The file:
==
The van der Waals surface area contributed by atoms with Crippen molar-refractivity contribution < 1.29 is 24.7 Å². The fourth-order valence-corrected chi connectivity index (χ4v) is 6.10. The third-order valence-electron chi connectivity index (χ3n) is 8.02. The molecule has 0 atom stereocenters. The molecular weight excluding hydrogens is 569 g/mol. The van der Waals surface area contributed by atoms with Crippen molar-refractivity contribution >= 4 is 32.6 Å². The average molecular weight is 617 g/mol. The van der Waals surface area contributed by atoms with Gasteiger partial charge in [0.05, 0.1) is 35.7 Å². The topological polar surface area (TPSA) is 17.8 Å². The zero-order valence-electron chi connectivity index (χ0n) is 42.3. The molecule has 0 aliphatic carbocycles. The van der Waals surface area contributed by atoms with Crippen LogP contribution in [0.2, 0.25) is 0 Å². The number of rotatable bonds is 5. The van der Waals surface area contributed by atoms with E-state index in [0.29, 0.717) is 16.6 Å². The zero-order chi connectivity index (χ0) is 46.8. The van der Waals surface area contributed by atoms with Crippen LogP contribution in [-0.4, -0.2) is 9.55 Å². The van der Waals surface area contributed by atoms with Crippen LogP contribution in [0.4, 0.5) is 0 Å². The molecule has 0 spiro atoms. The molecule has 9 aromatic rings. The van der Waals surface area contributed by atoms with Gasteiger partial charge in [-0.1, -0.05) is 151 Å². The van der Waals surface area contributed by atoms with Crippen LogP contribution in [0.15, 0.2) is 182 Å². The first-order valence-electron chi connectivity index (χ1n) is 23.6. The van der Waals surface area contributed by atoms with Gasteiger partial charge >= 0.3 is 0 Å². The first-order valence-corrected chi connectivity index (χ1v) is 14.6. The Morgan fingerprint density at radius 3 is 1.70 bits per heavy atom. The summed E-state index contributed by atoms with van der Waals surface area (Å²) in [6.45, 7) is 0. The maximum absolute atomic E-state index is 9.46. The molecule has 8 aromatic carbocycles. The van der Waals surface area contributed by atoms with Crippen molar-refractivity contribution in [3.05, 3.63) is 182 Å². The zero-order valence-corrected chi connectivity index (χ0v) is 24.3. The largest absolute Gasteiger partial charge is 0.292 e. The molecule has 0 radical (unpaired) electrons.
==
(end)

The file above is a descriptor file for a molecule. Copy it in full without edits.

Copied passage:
The van der Waals surface area contributed by atoms with Crippen molar-refractivity contribution < 1.29 is 24.7 Å². The fourth-order valence-corrected chi connectivity index (χ4v) is 6.10. The third-order valence-electron chi connectivity index (χ3n) is 8.02. The molecule has 0 atom stereocenters. The molecular weight excluding hydrogens is 569 g/mol. The van der Waals surface area contributed by atoms with Crippen molar-refractivity contribution >= 4 is 32.6 Å². The average molecular weight is 617 g/mol. The van der Waals surface area contributed by atoms with Gasteiger partial charge in [0.05, 0.1) is 35.7 Å². The topological polar surface area (TPSA) is 17.8 Å². The zero-order valence-electron chi connectivity index (χ0n) is 42.3. The molecule has 0 aliphatic carbocycles. The van der Waals surface area contributed by atoms with Crippen LogP contribution in [0.2, 0.25) is 0 Å². The number of rotatable bonds is 5. The van der Waals surface area contributed by atoms with E-state index in [0.29, 0.717) is 16.6 Å². The zero-order chi connectivity index (χ0) is 46.8. The van der Waals surface area contributed by atoms with Crippen LogP contribution in [-0.4, -0.2) is 9.55 Å². The van der Waals surface area contributed by atoms with Crippen LogP contribution in [0.4, 0.5) is 0 Å². The molecule has 0 spiro atoms. The molecule has 9 aromatic rings. The van der Waals surface area contributed by atoms with Gasteiger partial charge in [-0.1, -0.05) is 151 Å². The van der Waals surface area contributed by atoms with Crippen LogP contribution in [0.15, 0.2) is 182 Å². The first-order valence-electron chi connectivity index (χ1n) is 23.6. The van der Waals surface area contributed by atoms with Gasteiger partial charge >= 0.3 is 0 Å². The first-order valence-corrected chi connectivity index (χ1v) is 14.6. The Morgan fingerprint density at radius 3 is 1.70 bits per heavy atom. The summed E-state index contributed by atoms with van der Waals surface area (Å²) in [6.45, 7) is 0. The maximum absolute atomic E-state index is 9.46. The molecule has 8 aromatic carbocycles. The van der Waals surface area contributed by atoms with Crippen molar-refractivity contribution in [3.05, 3.63) is 182 Å². The zero-order valence-corrected chi connectivity index (χ0v) is 24.3. The largest absolute Gasteiger partial charge is 0.292 e. The molecule has 0 radical (unpaired) electrons.